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Weekend in review

Jul 22, 2013 5:26 am
Some of the stories that made the news, July 18 to 21:

Parry Teasdale reported in the Columbia Paper Chatham Village Mayor Tom Curran has confirmed Schuyler Companies has purchased Chatham Plaza, the site of the Price Chopper market, from the Morristown, N.J.-based real estate firm, The Hampshire Companies. Schuyler is the Latham firm that recently prevailed in the contentious fight to build a new, 44,000-square-foot supermarket just over the village line in the Town of Ghent, directly next door to the store's current location. Construction on the new market has not yet begun. Accord to Ghent officials, the company intends to build a connector and sidewalk between the plaza and the new store. Read the full story in the Columbia Paper.

Jessica Mosier reported in The Daily Mail the Greene County Industrial Development Agency is moving forward with plans for the development of a new business park. Fountain Flats Park would be developed on approximately 100 acres of IDA owned lands in the town of Coxsackie, located between Bronck Mill Road and U.S. Route 9W. It is the site formerly intended to be the location of a large commercial greenhouse complex proposed by Fernlea. The IDA projects the creation of 150-250 jobs upon the completion of the business park. A public hearing on the proposal will be held 6 p.m., July 31 at the Village of Coxsackie office. Read the full story in The Daily Mail.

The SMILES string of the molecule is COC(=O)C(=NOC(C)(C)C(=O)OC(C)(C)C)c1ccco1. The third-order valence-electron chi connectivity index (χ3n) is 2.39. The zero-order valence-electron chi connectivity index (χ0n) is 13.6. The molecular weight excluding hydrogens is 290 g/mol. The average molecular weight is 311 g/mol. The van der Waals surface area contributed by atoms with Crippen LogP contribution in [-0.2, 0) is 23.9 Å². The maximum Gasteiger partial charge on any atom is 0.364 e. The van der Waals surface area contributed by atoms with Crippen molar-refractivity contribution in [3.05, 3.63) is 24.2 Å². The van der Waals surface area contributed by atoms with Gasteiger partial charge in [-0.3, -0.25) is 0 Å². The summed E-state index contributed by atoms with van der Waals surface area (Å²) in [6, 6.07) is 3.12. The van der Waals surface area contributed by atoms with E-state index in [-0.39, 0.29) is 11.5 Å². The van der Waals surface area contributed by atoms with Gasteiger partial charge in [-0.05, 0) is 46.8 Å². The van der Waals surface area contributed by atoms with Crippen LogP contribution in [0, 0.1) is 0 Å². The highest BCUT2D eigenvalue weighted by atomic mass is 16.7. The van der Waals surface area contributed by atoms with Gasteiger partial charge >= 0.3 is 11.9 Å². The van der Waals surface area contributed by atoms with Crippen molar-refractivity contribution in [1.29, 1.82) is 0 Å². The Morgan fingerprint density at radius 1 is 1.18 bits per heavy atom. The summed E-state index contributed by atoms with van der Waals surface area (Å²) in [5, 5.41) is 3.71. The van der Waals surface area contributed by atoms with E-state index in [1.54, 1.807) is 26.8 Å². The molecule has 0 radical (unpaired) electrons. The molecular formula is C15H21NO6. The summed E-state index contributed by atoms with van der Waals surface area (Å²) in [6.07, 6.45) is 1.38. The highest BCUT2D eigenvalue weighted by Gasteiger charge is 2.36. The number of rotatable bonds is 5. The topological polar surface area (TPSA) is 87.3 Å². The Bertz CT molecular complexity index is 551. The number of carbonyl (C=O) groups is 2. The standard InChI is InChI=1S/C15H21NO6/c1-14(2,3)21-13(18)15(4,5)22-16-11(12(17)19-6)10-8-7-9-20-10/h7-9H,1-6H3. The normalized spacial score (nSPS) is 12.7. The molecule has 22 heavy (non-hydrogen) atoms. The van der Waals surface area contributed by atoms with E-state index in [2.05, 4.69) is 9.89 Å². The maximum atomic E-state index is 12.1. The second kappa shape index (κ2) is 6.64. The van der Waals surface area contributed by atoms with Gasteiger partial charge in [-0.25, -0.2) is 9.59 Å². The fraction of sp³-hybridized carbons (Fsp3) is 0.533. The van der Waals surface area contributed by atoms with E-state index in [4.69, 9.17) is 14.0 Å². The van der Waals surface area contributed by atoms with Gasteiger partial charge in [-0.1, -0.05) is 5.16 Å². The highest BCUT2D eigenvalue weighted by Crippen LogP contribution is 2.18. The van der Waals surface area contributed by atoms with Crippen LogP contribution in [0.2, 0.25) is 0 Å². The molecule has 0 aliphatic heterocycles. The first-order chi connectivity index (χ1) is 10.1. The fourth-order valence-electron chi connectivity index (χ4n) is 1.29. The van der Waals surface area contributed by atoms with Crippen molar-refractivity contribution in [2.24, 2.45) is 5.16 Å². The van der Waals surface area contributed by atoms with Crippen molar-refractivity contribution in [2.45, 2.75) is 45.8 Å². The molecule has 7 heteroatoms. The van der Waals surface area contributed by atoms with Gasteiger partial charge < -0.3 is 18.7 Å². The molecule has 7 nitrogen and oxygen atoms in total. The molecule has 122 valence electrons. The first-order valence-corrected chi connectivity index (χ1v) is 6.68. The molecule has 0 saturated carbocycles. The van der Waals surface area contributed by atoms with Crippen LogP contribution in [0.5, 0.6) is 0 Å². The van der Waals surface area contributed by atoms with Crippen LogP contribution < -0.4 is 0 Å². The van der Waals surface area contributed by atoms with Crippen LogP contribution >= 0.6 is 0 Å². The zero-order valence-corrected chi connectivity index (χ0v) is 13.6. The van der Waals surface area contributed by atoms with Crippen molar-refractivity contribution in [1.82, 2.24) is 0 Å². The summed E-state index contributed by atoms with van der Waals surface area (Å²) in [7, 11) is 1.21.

The Galvan Foundation announced last week the recipients of its third round of grant awards, totaling more than $300,000. The funds were awarded to 21 groups that provide a variety of services in the Hudson community. The largest award, in the amount of $150,000, was made to the Columbia-Greene Partnership Academy, also known as "The Bridge." The funding will underwrite the cost of enrolling 25 Hudson City School District students in the academy. Other recipients included the Columbia-Greene Hospital Foundation Child Advocacy Center, the Hudson Opera House, the Hudson Pride Foundation, the Staley B. Keith Social Justice Center and the Hudson Fire Department. The foundation began operations in January 2012. Its stated mission is to improve and enhance the quality of life for all Hudson residents.

The Daily Freeman reported the former executive director of Ulster-Greene ARC, has been appointed by Gov. Andrew M. Cuomo as acting commissioner of the state Office for People with Developmental Disabilities. Laurie A. Kelley served in the private, not-for-profit agency for 14 years prior to her resignation, July 2. Todd McNutt, president of the Board of Directors at Ulster-Greene ARC, called Kelley “a visionary.” Ulster-Greene ARC was founded in 1956 by families in Ulster and Greene counties who insisted that their children with disabilities have the same opportunities as anyone else. Read the full story in the Daily Freeman.